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Exp Brain Res. 2010 Jun;203(3):601-13. doi: 10.1007/s00221-010-2270-y. Epub 2010 May 8.

A novel shoulder-elbow mechanism for increasing speed in a multijoint arm movement.

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Department of Physiology and Pharmacology, The University of Western Ontario, Medical Science Bldg, London, ON, N6A 5C1, Canada.


The speed of arm movements is normally increased by increasing agonist muscle activity, but in overarm throwing, an additional effect on speed may come from exploitation of interaction torques (a passive torque associated with motion at adjacent joints). We investigated how the central nervous system (CNS) controls interaction torques at the shoulder and elbow to increase speed in 2-D overarm throwing. Twelve experienced throwers made slow, medium, and fast 2-D throws in a parasagittal plane. Joint motions were computed from recordings made with search coils; joint torques were calculated using inverse dynamics. For slow and medium-speed throws, elbow extension was primarily produced by elbow muscle torque. For fast throws, there was an additional late-occurring elbow extensor interaction torque. Parceling out this elbow extension interaction torque revealed that it primarily arose from shoulder extension deceleration. Surprisingly, shoulder deceleration before ball release was not caused by shoulder flexor (antagonist) muscle torque. Rather, shoulder deceleration was produced by passive elbow-to-shoulder interaction torques that were primarily associated with elbow extension acceleration and velocity. It is concluded that when generating fast 2-D throws, the CNS utilized the arm's biomechanical properties to increase ball speed. It did this by coordinating shoulder and elbow motions such that an instantaneous mechanical positive feedback occurred of interaction torques between shoulder and elbow before ball release. To what extent this mechanism is utilized in other fast multijoint arm movements remains to be determined.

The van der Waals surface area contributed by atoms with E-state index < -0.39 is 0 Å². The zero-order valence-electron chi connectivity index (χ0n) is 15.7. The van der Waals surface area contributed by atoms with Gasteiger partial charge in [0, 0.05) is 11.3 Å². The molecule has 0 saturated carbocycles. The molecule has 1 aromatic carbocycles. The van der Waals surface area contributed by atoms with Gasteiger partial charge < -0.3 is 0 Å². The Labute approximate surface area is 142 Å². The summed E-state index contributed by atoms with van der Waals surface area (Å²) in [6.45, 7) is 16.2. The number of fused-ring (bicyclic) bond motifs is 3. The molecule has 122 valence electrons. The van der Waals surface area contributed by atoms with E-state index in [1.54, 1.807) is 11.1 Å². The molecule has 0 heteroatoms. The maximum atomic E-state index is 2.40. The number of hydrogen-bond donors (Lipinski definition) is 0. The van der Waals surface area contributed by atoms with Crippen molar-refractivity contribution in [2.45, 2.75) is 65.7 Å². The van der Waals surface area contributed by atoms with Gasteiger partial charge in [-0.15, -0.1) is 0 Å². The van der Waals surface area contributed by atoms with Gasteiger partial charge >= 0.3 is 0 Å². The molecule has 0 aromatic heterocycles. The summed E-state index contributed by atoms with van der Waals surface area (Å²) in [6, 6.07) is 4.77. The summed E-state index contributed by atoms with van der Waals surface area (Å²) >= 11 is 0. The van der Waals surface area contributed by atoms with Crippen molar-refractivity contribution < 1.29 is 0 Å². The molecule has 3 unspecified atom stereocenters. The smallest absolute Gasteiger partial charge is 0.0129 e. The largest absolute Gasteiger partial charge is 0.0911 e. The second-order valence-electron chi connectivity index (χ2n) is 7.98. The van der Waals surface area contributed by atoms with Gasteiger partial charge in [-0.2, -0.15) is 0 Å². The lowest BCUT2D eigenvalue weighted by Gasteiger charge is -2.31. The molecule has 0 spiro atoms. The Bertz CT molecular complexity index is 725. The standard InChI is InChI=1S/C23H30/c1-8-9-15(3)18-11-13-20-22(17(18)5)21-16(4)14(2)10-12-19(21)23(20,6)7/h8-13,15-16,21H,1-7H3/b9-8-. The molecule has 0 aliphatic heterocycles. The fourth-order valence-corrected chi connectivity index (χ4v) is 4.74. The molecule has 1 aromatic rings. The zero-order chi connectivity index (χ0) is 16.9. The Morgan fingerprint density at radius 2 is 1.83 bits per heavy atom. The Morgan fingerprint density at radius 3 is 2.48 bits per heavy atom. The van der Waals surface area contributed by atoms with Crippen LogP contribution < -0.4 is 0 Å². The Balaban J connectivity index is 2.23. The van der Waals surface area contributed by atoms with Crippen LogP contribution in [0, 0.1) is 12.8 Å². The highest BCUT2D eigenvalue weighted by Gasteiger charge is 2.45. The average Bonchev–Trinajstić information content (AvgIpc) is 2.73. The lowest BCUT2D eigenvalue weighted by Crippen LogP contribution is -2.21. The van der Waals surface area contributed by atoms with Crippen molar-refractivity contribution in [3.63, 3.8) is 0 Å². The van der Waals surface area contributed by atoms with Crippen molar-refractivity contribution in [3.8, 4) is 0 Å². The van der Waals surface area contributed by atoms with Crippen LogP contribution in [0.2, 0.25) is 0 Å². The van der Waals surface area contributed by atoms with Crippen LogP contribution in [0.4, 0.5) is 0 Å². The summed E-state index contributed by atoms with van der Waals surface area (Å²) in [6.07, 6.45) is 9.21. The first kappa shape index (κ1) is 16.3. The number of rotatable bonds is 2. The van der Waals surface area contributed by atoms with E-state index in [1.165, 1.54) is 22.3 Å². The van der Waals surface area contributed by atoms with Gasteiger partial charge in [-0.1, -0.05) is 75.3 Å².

[Indexed for MEDLINE]

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